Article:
The heart of dictyBase is the Gene Page. A Gene Page is available for each gene that has been shown or predicted to exist in the genome. The Gene Page collects and organizes all of the available information related to that gene into several sections. Figure 1 shows an example of a typical Gene Page. A General Information section provides the official gene name together with any other names that have been used to refer to that gene. This assures that a search of the database will allow retrieval of a gene using any name that has been used to refer to that gene. Scientific curators verify published and proposed gene names to encourage use of the Dictyostelium Nomenclature Guidelines (http://dictybase.org/nomenclatureguidelines.htm) and to ensure that names are not duplicated. When appropriate, curators communicate with authors to discuss and modify gene names. Also in this section, gene product names and a brief description of the gene product are presented, as is the unique dictyBaseID. Next, the Chromosomal Coordinates section presents a graphical view of the gene and associated sequences such as expressed sequence tags (ESTs), cDNAs and other GenBank entries. An Associated Sequences section provides links to sequences corresponding to each of the sequence features known for that gene, including gene predictions as well as ESTs, cDNAs and genomic sequences submitted by individual researchers to other public databases. The Protein Information section contains the size, molecular weight and protein domains of the predicted protein.

Figure 1
A typical dictyBase Gene Page. This sample Gene Page shows the types of information that are displayed on a dictyBase Gene Page.

Functional information is presented in sections for Gene Ontology (GO) annotations and phenotypes whenever this information is available. Phenotypic data is represented using a restricted vocabulary that describes the consequences of mutations reported for that gene. The Gene Ontology section lists terms from each of the function, process and component ontologies associated with the gene (17,18). Following links in each of these sections display additional details for these annotations. Clicking on a GO term or a phenotype will list all of the other genes annotated with the same term. The Expression section leads to developmental profiles for the gene that have been generated by large-scale microarray based studies performed at the Baylor College of Medicine and the University of California, San Diego. The Links section on the Gene Page provides links to GenBank, UniProt, GeneDB at the Sanger Institute and, where appropriate, to signaling pathways at the Signal Transduction Knowledge Environment at Science (19,20). This section also links to researchers in our colleague database who are investigating that gene or gene product. A Literature Section lists the most recent publications referring to the gene and a link to a Literature Guide that contains a complete listing of papers relevant to that gene. As of the fall of 2005, >500 Gene Pages had a Summary paragraph written by a dictyBase curator that contains the current knowledge regarding that gene. dictyBase curators are in the process of manually reviewing all of the automated gene predictions in light of available data such as ESTs and cDNAs. Manually reviewed genes are indicated by the presence of a ‘Curated Model’ on the Gene Page. As of September 2005 dictyBase curators have reviewed nearly 2500 genes, which corresponds to ~20% of the total number of genes.


dictyBase also serves as a clearinghouse for resource materials for students, researchers and educators using Dictyostelium in a wide range of classroom and laboratory settings. We maintain archives of the dictyNews, a weekly electronic newsletter that presents abstracts of papers available upon acceptance for publication, as well as a growing collection of protocols for working with Dictyostelium.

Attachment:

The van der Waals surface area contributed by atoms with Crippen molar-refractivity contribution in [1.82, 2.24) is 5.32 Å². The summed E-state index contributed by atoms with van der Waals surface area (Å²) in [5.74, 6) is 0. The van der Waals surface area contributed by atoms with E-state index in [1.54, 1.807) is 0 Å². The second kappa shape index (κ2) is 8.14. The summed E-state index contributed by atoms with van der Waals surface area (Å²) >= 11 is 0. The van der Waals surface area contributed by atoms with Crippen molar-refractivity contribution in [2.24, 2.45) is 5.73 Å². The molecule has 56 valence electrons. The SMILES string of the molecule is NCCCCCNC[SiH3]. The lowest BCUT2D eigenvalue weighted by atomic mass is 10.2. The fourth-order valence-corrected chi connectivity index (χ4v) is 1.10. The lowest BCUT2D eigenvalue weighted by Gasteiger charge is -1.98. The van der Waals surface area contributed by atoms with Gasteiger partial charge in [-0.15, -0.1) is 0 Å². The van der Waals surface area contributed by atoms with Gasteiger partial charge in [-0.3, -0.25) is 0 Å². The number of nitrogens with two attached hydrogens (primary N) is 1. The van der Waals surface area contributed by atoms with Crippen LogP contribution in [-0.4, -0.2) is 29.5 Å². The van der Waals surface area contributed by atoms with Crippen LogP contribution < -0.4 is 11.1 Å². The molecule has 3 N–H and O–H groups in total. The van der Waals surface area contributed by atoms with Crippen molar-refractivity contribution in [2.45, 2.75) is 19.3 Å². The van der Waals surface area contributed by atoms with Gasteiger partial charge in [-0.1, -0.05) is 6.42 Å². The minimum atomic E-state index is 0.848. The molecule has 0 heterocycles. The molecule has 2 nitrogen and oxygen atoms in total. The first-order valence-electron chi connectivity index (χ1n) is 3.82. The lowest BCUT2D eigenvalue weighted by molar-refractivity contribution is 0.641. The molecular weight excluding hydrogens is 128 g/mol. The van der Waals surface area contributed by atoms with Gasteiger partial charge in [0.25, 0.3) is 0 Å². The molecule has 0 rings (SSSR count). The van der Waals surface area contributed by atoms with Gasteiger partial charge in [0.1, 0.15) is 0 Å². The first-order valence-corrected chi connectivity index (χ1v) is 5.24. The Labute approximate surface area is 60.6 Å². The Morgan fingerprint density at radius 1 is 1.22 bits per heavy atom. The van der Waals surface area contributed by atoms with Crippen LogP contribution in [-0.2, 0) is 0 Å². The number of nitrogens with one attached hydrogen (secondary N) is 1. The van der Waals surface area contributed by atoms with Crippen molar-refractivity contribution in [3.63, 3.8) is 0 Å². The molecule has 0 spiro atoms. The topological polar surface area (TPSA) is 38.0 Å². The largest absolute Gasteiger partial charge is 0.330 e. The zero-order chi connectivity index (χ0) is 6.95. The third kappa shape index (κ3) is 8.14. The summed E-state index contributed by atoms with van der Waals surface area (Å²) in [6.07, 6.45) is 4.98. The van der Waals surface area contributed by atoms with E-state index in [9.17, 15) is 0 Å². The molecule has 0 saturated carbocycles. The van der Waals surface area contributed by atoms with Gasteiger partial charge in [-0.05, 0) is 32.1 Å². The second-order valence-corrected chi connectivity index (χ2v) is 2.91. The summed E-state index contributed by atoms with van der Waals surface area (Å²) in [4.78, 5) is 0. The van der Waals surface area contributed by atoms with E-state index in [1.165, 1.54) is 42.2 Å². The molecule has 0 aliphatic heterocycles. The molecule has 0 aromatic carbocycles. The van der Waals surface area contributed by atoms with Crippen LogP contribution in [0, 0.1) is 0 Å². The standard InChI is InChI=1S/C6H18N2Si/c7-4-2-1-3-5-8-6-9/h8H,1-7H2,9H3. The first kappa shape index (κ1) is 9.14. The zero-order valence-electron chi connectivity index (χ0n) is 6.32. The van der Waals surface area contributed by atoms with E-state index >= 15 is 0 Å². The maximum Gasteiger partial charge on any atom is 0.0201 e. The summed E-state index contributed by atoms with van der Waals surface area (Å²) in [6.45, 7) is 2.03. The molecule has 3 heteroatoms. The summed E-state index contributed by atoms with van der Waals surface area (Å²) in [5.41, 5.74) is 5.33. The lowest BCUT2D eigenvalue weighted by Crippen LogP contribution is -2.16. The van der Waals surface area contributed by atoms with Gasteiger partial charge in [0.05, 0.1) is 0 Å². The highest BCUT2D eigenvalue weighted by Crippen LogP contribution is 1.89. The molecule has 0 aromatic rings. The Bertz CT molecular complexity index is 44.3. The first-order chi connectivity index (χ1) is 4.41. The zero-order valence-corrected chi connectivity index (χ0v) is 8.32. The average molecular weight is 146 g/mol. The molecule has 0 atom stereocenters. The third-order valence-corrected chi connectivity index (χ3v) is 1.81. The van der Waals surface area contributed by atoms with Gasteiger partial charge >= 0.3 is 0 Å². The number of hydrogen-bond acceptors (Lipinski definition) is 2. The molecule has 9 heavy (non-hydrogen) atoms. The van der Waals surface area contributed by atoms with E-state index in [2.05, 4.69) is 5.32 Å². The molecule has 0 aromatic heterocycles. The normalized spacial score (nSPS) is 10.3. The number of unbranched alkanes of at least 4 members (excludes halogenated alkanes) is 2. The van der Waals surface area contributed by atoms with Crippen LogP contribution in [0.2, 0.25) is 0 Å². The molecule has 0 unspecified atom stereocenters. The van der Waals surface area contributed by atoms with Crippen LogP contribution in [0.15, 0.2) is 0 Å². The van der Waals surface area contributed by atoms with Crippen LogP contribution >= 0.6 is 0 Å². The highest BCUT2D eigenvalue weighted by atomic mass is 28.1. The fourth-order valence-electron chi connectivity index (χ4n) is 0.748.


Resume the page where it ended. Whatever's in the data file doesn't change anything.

dictyBase also provides a direct portal to the DSC maintained at Columbia University. This resource provides access to Dictyostelium strains, including natural isolates, targeted mutants and GFP labeled strains. The collection also contains plasmids used to manipulate gene expression or create targeted gene disruptions. Currently the DSC has >700 strains and >150 plasmids all available to researchers. A shopping cart system allows Stock Center users to add strains and proceed to a checkout system familiar to any user of online ordering systems. For users who are also registered as colleagues in the dictyBase colleagues database, addresses for delivery and contact information are populated directly from the database. dictyBase holds all of the Stock Center data and provides the informatics support for the DSC. This will enable increased integration between gene information and strains available through the DSC.


dictyBase was initially established as a clone of the software developed and generously provided by SGD. dictyBase developers have subsequently integrated several software packages from the GMOD project (http://gmod.org). These include the GBrowse tool for chromosome and map displays and, most recently, the Chado database schema for storing sequence and sequence feature information. This entailed porting of the Chado schema to Oracle since both dictyBase and SGD are implemented in Oracle. dictyBase has developed new code that separates communication with the database from code that generates the HTML interfaces. This object layer facilitated adoption of the Chado schema without significant impact on the presentation interface and enables good software practices such as unit testing.


dictyBase strives to present a comprehensive, reliable, carefully curated dataset that integrates sequences, functional annotation, phenotypes, expression data and the research literature, while retaining the flexibility to integrate new data types as they become available. Our goal is to assure that the information in dictyBase is accessible in an effective and intuitive interface useful for biologists, while also maximizing its utility for the bioinformatics community to use computationally. Our operating principles are to respond to users' needs, to capitalize on the vast efforts of the Dictyostelium research community, and to provide an important link in the network of MODs. As additional amoebae genome sequences become available dictyBase hopes to implement, and where necessary, develop interfaces and tools that facilitate comparative genomics of this diverse group of organisms.


dictyBase is supported by NIH Grants GM64426 and HG0022. Funding to pay the Open Access publication charges for this article was provided by the National Institutes of Health (GM64426).

Conflict of interest statement. None declared.